Meet the Beetles

Flea Beetle (Altica spp.)

Flea Beetle (Altica spp.)

There are a variety of insects in the order Coleoptera commonly known as beetles.  While some beetles are destructive, others are nice and can play a role in responsible pest control or perform other beneficial duties.

I thought, to start, I’d focus on some shiny blue beetles.  Yeah, yeah, yeah, yeah!

fleabeetleDec2013AFirst up is a Flea Beetle (Altica spp.).  Hard to get this genus down to species. There is one that is called a primrose beetle, so these may be A. litigata given that these were found on Primrosewillow (Ludwigia octovalvis), a Florida Native Plant.

It may give a lacey look to the leaves of your Ludwigia spp.

It may give a lacey look to the leaves of your Ludwigia spp.

Altica spp. may be a pest of crape myrtle, but the usual host is Ludwigia spp., which can benefit from a little control. Some species of Ludwigia can be a tad aggressive in the wrong situation. I have never seen any of the flea beetles on the two crape myrtles I planted “before I knew”, and, given a choice, I would request they eat the exotic crape myrtle over my pretty Primrosewillows.

This Fruit and Flower Chafer (Trichiotinus spp.) has very long legs

This Fruit and Flower Chafer (Trichiotinus spp.) has very long legs

Next up are Fruit and Flower Chafers such as this Trichiotinus spp.  Flower Chafers are a subfamily of Scarab Beetles.  Beneficial in that larvae break down rotten wood.  Adults take pollen and/or nectar so have a hand in pollination duties, but may also munch on the plant.  I didn’t notice any particular damage on this Thoroughwort.  This guy may be T. lunulatus based on a Florida Entomologist key I found online. perhaps more black than blue in color, but the reflection of the sun made it look blue enough to me to call it a “shiny blue beetle”.  :)

This particular species of Flower Chafers is a little hairy underneath. You can see it coming out from under the elytra

This particular species of Flower Chafers is a little hairy underneath. You can see it coming out from under the elytra

Moving on.  This Colorful Foliage Ground Beetle (Lebia viridis) was enjoying nectar and/or pollen of a goldenrod.  They are beneficial in that they feed on the larvae of a pest, the Apple Flea Beetle (Altica foliaceae). It isn’t a stretch to think that they may also keep my friends the flea beetles discussed above in check.

Colorful Foliage Ground Beetle (Lebia viridis)

Colorful Foliage Ground Beetle (Lebia viridis)

Further, this ground beetle eats eggs of corn earworm (Heliothis spp.) which is a destructive pest, and adults have been found feeding on the immature stages of grape vine flea beetles.  Obviously given the photograph above, they also play a part in pollination.

OK, moving beyond our shiny blue friends, here in our beautifulwildlifegarden.com blog, Lady beetles  (or ladybugs if you prefer) are often discussed. Up until now I haven’t seen any mention of a particular species I found this week.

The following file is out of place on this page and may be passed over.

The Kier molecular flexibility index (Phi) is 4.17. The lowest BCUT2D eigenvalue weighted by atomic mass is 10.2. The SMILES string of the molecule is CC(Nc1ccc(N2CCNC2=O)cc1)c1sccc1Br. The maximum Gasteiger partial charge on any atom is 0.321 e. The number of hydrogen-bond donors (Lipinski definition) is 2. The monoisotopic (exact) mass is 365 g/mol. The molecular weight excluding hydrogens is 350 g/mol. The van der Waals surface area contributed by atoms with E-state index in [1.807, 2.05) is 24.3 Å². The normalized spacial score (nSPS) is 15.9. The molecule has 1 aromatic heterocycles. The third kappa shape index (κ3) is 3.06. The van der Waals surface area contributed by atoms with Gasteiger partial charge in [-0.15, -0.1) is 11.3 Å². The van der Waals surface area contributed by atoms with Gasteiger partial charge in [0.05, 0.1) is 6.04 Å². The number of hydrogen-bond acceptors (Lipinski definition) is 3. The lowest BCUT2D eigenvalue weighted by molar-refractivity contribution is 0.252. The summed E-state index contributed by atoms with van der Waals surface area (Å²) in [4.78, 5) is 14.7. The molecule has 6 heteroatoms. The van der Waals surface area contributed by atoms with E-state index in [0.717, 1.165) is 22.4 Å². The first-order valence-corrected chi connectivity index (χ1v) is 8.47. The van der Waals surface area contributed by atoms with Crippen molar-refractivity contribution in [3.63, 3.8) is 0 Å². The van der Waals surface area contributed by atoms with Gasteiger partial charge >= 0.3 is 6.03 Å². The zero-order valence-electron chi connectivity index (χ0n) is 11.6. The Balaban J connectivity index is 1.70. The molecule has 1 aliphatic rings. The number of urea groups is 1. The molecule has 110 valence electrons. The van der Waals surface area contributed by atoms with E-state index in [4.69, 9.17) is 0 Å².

Mealy bug Destroyer (Cryptolaemus montrouzieri)

Mealy bug Destroyer (Cryptolaemus montrouzieri)

Meet the Mealybug Destroyer (Cryptolaemus montrouzieri). This is a lady beetle that can be as small as 3.4mm (for the metrically challenged such as myself, that is less than 1/8 inch). It is not native to the United States. It was introduced from Australia in 1891 as IPM control on citrus.  This guy (or gal) was on Dogfennel (Eupatorium capillifolium) and was so minute that I’m surprised I saw it.  The little flash of red gave it away. Predatory on mealy bugs which is where it gets its common name.

Despite being the size of a pin head, the bright red gives its location away

Despite being the size of a pin head, the bright red gives its location away

So, that’s my bit on a few species of beetles. It was a hard day’s night to figure out what they all do in our beautiful wildlife gardens.

© 2013, Loret T. Setters. All rights reserved. This article is the property of BeautifulWildlifeGarden.com We have received many requests to reprint our work. Our policy is that you are free to use a short excerpt which must give proper credit to the author, and must include a link back to the original post on our site. Please use the contact form above if you have any questions.

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Comments

  1. Carole says

    Some years the flea beetles wipe out my pink primroses, but other years they are almost non-existent. Maybe those are the years the hummingbirds have been feeding on them.

  2. Valerie says

    Cluster Flies: they are crawling through every crack n cranny to their final resting place…my home tormenting for 6 years!!! Any suggestions? Do not have knowledge of the cluster flies just their routine life cycle but I’m being driven from my home in the fall n winter!!!

    • says

      Hi Valerie,

      Wow, I’m was not at all familiar with cluster flies but just did a little reading and it seems you have your hands full. They don’t seem to have a presence here in Florida so my resources would be limited to a search via google or similar.

      What I generally recommend is that you contact your local county extension services to find out what they recommend in combatting pest species for your particular area.

      Good luck. I know that any invasive problems can be trying.
      Loret recently posted..Ornate Bella Moth caterpillar (Utetheisa ornatrix)

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